Gen. 32:22-24 – “That night Jacob got up and took his two wives, his two maidservants and his eleven sons and crossed the ford of the Jabbok. After he had sent them across the stream, he sent over all his possessions. So Jacob was left alone, and a man wrestled with him till daybreak.” (emphasis added)
- “…Jacob got up…” would seem to imply that Jacob rousted his family out of bed to send them across the river. Why? Knowing his brother Esau was already on his way to meet him with 400 men, Jacob placed his wife, kids and possessions as a buffer between them. I think there is a line between fear and cowardice…and Jacob crossed it. Fear often reveals the deeper character, hidden by a master of deception.
- Many of us are quite capable of making good decisions and conceiving viable life plans. We are strong mentally, physically and/or emotionally and feel as though we handle life extremely well without a Savior. God must occasionally cripple our strong area in order to reveal His power in our weakness. Because our Heavenly Father knows each one of His children intimately well, He knows where, when and to what degree to “touch” each one in order to test and refine us. Our job is to keep wrestling until the blessing comes - not begrudging God the methods of blessing.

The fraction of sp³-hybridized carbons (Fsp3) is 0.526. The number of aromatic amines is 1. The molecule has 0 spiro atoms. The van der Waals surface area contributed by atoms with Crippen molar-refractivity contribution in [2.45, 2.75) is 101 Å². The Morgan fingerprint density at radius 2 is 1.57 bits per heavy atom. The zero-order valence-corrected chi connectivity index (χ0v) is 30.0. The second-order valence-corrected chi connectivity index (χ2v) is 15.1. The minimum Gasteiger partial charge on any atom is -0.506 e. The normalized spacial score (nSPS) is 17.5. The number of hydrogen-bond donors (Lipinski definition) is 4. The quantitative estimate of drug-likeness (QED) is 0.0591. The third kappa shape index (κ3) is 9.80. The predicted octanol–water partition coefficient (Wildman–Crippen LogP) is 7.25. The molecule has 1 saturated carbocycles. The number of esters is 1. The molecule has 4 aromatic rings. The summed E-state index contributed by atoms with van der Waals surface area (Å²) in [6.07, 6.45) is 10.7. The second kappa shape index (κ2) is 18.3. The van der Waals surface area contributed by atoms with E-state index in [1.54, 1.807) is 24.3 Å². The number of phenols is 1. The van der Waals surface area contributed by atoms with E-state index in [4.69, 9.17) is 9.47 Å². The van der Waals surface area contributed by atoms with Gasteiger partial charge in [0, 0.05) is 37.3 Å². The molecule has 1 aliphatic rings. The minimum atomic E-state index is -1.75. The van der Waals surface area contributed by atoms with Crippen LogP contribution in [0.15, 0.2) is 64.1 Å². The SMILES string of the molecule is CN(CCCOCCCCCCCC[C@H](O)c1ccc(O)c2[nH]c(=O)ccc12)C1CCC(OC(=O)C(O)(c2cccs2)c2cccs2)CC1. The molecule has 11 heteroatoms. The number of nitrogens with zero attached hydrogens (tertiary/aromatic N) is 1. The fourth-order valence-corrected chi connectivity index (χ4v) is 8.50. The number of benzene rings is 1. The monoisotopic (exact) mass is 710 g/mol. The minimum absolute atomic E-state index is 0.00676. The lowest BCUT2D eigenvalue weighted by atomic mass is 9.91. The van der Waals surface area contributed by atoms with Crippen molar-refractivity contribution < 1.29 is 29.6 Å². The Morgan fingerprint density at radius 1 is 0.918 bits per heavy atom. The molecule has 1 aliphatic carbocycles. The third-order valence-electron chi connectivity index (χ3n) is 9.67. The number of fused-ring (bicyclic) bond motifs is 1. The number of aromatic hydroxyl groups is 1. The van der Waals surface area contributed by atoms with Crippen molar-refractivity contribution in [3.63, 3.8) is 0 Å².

'Jacob,' he answered.
Then the man said, 'Your name will no longer be Jacob, but Israel, because you have struggled with God and with men and have overcome.'
Jacob said, 'Please tell me your name.'
But he replied, 'Why do you ask my name?' Then he blessed him there.” (emphasis added)
- I love God's questions in Scripture! He never asks because He needs information. He asks because He wants the person being questioned to THINK! In the ancient Middle East, a person's name embodied that individual's character. So, when God asked Jacob his name and Jacob said – “Yaakov” (deceiver, one who “grasps the heel”) – Jacob confessed a lifetime of deception. But here's the precious part. God renamed him “struggles with God” – not just because Jacob and his descendants would forever struggle with Him – but because Jacob had struggled and OVERCOME God. One commentator observed, “When you battle with God, you only win by losing and by not giving up until you know you have lost. This is how Jacob prevailed.”
- We can learn two very important lessons from Jacob's wrestling match.
- Wrestling with God can be a very LONG process – they began wrestling at night, but “the sun rose above him” by the time the match was over.
- Both God's “touch” and His blessings can cause permanent change – Jewish tradition tells us that Jacob limped for the rest of his life.